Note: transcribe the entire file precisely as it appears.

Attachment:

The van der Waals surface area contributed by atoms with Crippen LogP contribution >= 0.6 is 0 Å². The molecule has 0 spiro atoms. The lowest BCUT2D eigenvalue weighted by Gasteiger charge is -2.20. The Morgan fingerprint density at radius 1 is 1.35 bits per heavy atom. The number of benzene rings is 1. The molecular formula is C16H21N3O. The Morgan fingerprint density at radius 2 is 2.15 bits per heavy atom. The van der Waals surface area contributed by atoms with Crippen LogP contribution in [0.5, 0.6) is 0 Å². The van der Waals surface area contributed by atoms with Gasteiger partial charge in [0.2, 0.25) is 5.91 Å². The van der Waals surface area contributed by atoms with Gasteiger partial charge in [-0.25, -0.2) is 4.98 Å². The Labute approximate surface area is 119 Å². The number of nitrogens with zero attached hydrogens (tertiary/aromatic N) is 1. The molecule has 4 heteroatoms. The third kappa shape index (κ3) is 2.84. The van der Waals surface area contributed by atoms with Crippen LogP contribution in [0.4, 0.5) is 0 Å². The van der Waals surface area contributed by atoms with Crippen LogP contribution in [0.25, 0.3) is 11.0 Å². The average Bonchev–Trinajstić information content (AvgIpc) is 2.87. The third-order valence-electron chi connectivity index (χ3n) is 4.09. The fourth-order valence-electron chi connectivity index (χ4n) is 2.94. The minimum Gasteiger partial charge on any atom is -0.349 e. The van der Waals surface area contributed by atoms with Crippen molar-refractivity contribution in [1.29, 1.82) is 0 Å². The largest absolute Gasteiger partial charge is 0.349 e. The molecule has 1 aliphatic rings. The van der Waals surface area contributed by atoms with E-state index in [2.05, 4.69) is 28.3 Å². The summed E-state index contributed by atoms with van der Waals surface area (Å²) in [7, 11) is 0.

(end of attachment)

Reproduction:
The van der Waals surface area contributed by atoms with Crippen LogP contribution >= 0.6 is 0 Å². The molecule has 0 spiro atoms. The lowest BCUT2D eigenvalue weighted by Gasteiger charge is -2.20. The Morgan fingerprint density at radius 1 is 1.35 bits per heavy atom. The number of benzene rings is 1. The molecular formula is C16H21N3O. The Morgan fingerprint density at radius 2 is 2.15 bits per heavy atom. The van der Waals surface area contributed by atoms with Crippen LogP contribution in [0.5, 0.6) is 0 Å². The van der Waals surface area contributed by atoms with Gasteiger partial charge in [0.2, 0.25) is 5.91 Å². The van der Waals surface area contributed by atoms with Gasteiger partial charge in [-0.25, -0.2) is 4.98 Å². The Labute approximate surface area is 119 Å². The number of nitrogens with zero attached hydrogens (tertiary/aromatic N) is 1. The molecule has 4 heteroatoms. The third kappa shape index (κ3) is 2.84. The van der Waals surface area contributed by atoms with Crippen LogP contribution in [0.4, 0.5) is 0 Å². The van der Waals surface area contributed by atoms with Crippen LogP contribution in [0.25, 0.3) is 11.0 Å². The average Bonchev–Trinajstić information content (AvgIpc) is 2.87. The third-order valence-electron chi connectivity index (χ3n) is 4.09. The fourth-order valence-electron chi connectivity index (χ4n) is 2.94. The minimum Gasteiger partial charge on any atom is -0.349 e. The van der Waals surface area contributed by atoms with Crippen molar-refractivity contribution in [1.29, 1.82) is 0 Å². The largest absolute Gasteiger partial charge is 0.349 e. The molecule has 1 aliphatic rings. The van der Waals surface area contributed by atoms with E-state index in [2.05, 4.69) is 28.3 Å². The summed E-state index contributed by atoms with van der Waals surface area (Å²) in [7, 11) is 0.